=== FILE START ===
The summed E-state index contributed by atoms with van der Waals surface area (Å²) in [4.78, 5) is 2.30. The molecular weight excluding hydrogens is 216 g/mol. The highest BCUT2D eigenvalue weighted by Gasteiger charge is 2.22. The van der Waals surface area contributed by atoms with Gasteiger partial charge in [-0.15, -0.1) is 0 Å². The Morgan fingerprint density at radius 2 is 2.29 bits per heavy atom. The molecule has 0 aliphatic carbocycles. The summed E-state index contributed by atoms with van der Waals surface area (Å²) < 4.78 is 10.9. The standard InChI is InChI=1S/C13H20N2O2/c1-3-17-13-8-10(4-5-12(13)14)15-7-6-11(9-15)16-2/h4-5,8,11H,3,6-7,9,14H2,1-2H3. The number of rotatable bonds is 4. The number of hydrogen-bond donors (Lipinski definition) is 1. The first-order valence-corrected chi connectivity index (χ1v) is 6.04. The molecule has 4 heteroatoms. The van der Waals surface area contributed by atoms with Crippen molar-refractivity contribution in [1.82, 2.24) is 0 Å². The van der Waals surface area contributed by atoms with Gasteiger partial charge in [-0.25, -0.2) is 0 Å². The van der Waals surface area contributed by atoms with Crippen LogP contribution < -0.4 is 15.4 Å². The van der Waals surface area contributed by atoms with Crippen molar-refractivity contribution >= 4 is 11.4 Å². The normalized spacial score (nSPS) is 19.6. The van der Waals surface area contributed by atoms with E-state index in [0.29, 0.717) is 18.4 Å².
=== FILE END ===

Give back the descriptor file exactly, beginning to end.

The summed E-state index contributed by atoms with van der Waals surface area (Å²) in [4.78, 5) is 2.30. The molecular weight excluding hydrogens is 216 g/mol. The highest BCUT2D eigenvalue weighted by Gasteiger charge is 2.22. The van der Waals surface area contributed by atoms with Gasteiger partial charge in [-0.15, -0.1) is 0 Å². The Morgan fingerprint density at radius 2 is 2.29 bits per heavy atom. The molecule has 0 aliphatic carbocycles. The summed E-state index contributed by atoms with van der Waals surface area (Å²) < 4.78 is 10.9. The standard InChI is InChI=1S/C13H20N2O2/c1-3-17-13-8-10(4-5-12(13)14)15-7-6-11(9-15)16-2/h4-5,8,11H,3,6-7,9,14H2,1-2H3. The number of rotatable bonds is 4. The number of hydrogen-bond donors (Lipinski definition) is 1. The first-order valence-corrected chi connectivity index (χ1v) is 6.04. The molecule has 4 heteroatoms. The van der Waals surface area contributed by atoms with Crippen molar-refractivity contribution in [1.82, 2.24) is 0 Å². The van der Waals surface area contributed by atoms with Gasteiger partial charge in [-0.25, -0.2) is 0 Å². The van der Waals surface area contributed by atoms with Crippen LogP contribution < -0.4 is 15.4 Å². The van der Waals surface area contributed by atoms with Crippen molar-refractivity contribution >= 4 is 11.4 Å². The normalized spacial score (nSPS) is 19.6. The van der Waals surface area contributed by atoms with E-state index in [0.29, 0.717) is 18.4 Å².